Why you should care about the SEC
The SEC's (the financial one, not NCAA) will make an announcement in April regarding cybersecurity policies and disclosures. The proposals and changes were published March 2022 and were open to public comment twice. There was a lot to say about them (in the end, they closed up discrepancies and holes in reporting cyber incidents that were created by the first amendment in 2018 to the 2011 regulation).
Why should a "regular" business owner care (especially since the Securities and Exchange Commission has nothing to do with privately held companies)? The SEC shows the highest level of government has an interest in protecting shareholders to the maximum extent before investing in a company, specifically related to cybersecurity.
Reader's Digest version of the potential changes: disclosing material* cyber incidents; updating on previous /ongoing incidents; disclosing cybersecurity policies and programs; detailing expertise of board members who claim to be cyber experts.
*materiality upon determination, not discovery...which leaves a lot of questions on how to make that call in order for companies to comply as it requires both a qualitative and quantitative analysis. Also what if non-material incidents become material when aggregated?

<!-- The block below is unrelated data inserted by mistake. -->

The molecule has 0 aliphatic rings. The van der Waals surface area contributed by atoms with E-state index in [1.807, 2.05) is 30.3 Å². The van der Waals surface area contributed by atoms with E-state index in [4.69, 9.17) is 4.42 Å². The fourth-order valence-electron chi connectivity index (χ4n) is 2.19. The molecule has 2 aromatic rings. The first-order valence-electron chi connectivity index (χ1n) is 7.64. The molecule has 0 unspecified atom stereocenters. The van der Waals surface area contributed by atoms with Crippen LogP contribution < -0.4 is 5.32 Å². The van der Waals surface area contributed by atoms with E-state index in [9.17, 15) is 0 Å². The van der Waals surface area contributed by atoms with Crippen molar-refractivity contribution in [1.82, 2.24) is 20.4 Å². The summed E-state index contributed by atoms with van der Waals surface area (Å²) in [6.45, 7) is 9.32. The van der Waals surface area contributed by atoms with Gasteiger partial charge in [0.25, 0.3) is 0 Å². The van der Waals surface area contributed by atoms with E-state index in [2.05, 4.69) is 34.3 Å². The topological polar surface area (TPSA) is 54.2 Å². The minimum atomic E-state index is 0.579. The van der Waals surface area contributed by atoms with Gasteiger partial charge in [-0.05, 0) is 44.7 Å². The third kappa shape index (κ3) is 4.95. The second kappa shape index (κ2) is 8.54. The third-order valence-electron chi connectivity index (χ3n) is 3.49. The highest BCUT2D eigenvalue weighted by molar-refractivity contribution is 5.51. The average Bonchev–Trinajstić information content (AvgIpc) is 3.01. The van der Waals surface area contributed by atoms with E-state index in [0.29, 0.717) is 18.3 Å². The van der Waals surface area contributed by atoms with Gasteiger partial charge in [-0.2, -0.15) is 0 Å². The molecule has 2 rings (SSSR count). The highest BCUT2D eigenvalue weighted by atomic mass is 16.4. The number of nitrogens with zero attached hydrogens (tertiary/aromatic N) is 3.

The government wants accountability. The government wants the public protected. The government wants cyber - and by implication business continuity - taken seriously.
The interesting thing about federal regulations is they come with fines. It's up to the business to decide if investing in compliance is worth it or just paying the fines for non-compliance is. A lot of major, international businesses vote for the latter as a cost of doing business.
But here's a question:
Would you proudly advertise to your clients or vendors that your business plan was to operate in a continued state of risk? How do you think they would respond? Would they continue to do business with you?
Deep thoughts by EaaS Consulting.
Secure. Survive. Thrive.